Detect Spills to Control Slips (Trips and Falls)

  • In a New Scientist article, half of workers believed it’s company’s responsibility (not theirs) to prevent slips and trips. It's important to make employees aware of their responsibility to take reasonable care of them self and others, co-operate with the employer and report dangers under Section 13 of the 2005 Act.
  • Monitor on a frequent, regular, planned basis.
    • Include identified spill risk areas
    • Monitoring at entrances may need to be increased during wet weather
    • Consider using a checklist if necessary. Record-keeping can help ensure monitoring takes place

Cleanliness checklist

  • Consider nominating one person to be responsible to monitor for spills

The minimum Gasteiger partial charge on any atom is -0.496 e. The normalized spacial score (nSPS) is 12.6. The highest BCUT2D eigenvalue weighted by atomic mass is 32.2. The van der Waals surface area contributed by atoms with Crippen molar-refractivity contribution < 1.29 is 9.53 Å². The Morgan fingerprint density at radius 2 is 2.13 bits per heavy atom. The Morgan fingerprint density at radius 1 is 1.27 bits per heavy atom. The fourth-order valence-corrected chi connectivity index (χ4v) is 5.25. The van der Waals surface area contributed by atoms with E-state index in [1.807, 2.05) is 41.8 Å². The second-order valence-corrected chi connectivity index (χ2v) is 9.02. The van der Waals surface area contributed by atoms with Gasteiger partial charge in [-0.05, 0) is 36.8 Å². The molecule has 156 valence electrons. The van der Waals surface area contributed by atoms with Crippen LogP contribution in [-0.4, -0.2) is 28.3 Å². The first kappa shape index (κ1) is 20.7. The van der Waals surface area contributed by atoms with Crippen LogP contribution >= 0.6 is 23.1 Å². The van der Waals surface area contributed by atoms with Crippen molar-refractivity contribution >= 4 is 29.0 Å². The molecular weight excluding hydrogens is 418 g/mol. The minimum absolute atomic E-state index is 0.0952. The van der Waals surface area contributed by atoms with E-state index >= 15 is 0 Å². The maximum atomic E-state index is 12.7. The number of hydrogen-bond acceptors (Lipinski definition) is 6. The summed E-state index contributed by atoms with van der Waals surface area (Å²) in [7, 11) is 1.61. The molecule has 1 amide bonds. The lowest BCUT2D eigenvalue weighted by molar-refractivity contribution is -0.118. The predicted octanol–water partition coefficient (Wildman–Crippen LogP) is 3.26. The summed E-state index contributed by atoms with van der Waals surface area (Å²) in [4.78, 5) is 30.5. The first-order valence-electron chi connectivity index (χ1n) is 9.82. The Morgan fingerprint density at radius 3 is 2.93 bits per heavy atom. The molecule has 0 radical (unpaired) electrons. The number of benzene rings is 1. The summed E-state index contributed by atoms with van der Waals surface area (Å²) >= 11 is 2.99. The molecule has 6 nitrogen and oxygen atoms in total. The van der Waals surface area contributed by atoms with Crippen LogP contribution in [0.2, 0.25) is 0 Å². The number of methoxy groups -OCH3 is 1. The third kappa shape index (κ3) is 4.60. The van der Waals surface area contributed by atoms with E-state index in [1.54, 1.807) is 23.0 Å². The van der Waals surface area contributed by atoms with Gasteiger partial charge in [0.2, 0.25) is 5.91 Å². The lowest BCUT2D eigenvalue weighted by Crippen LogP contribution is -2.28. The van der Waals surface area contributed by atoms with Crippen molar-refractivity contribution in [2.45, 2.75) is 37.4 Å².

• Measures to increase the likelihood that pedestrians will see a fluid contamination on a floor are not generally reliable enough
    • The visibility of a fluid is dependent on numerous factors, non-more so than the observer looking in the right direction
  • Actions which may increase the visibility of a fluid spill on a floor include:
    • increasing ambient lighting, especially around entrances
    • cordoning or markers at edges of wet area
    • floors with high luminance contrast against foreseeable spills/fluids, e.g. porous flooring which darkens when wet
    • colour contrast between flooring and likely fluid contaminants, such as cleaning products

Spill risks are an important part of Slip Risk Assessment and Prevention

risk assessment approach to Spills slips (trips and falls) can include the following steps

  1. Identify Risks
  2. Prevent
  3. Contain
  4. Detect
  5. Cordon
  6. Remove